HALIFAX, N.S. – There are a lot of places to begin the story of cannabis in Canada.
So how about with a strange, mediocre movie because that is where so many members of the largest generation of Canadians in history — the baby boomers — learned of “perp,” “keef,” “gangster,” “doobie,” as marijuana was known on a federal government website prepared in anticipation of Oct. 17, when marijuana will be legalized.
To watch Reefer Madness in 2018 is to wonder.
Why is every adult in the movie — the muttering, alarmed parents, the bug-eyed school principal, the pot-addled murderer played with scenery-chewing brio by a star of “B” western movies — so old?
How, even in the late 1930s, did they get away with the laughable stereotyping: the dealers and users are the children of divorce and live in urban tenements; the first person to light a spliff is a jittery jazz pianist with wild Chico Marx hair, whose ancestors probably did not come from the British Isles?
Most of all, how did we get from there — when a couple of tokes was thought to lead to “emotional disturbances,” “acts of shocking violence” and “incurable insanity” — to today, when it will be possible next week to buy a joint in premises as sleek and shiny as an Apple store?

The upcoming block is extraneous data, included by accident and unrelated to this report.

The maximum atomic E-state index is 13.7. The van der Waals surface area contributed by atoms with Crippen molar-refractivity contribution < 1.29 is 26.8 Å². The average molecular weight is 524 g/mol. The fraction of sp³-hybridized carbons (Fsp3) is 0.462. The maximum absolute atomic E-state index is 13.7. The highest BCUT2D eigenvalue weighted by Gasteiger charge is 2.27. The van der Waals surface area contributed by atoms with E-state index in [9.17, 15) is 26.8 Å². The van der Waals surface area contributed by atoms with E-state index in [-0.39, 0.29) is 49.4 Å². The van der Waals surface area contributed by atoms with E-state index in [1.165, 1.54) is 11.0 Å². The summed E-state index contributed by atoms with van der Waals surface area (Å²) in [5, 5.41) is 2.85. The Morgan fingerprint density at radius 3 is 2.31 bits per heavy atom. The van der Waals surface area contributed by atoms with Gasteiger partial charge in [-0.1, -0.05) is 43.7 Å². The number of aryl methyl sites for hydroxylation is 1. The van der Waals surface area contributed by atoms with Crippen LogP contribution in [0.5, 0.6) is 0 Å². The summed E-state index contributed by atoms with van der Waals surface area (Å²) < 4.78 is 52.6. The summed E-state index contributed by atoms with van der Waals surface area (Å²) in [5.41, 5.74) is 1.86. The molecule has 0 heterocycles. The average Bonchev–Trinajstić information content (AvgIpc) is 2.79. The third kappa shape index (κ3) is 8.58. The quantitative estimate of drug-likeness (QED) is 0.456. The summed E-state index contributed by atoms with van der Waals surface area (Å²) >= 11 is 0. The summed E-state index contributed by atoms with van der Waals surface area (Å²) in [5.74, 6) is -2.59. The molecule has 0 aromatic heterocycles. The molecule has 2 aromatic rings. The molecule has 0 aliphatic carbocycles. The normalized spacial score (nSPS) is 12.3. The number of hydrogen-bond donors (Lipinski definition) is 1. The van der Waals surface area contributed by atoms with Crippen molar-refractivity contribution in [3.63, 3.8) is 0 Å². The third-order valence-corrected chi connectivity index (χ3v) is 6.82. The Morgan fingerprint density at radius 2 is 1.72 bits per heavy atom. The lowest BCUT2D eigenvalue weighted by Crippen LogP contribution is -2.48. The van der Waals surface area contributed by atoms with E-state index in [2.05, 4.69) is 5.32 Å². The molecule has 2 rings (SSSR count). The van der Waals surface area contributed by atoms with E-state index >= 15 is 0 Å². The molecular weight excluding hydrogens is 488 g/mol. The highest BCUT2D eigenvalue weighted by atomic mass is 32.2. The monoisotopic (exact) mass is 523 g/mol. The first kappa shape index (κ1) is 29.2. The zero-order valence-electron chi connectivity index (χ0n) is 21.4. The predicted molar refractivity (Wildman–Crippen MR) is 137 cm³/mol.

The easiest thing to say is that the key moment occurred in 2012, at the national Liberal convention when Grits from across the country vowed to legalize marijuana. And when elected, Justin Trudeau kept that promise.
So, long before our MPs and senators were debating the pros and cons of being able to buy pot like a six-pack of Keiths, Canadians were growing our own.
“More than pushing the agenda forward he put his money where his mouth is,” says Jonathan Hiltz, director of development for INDIVA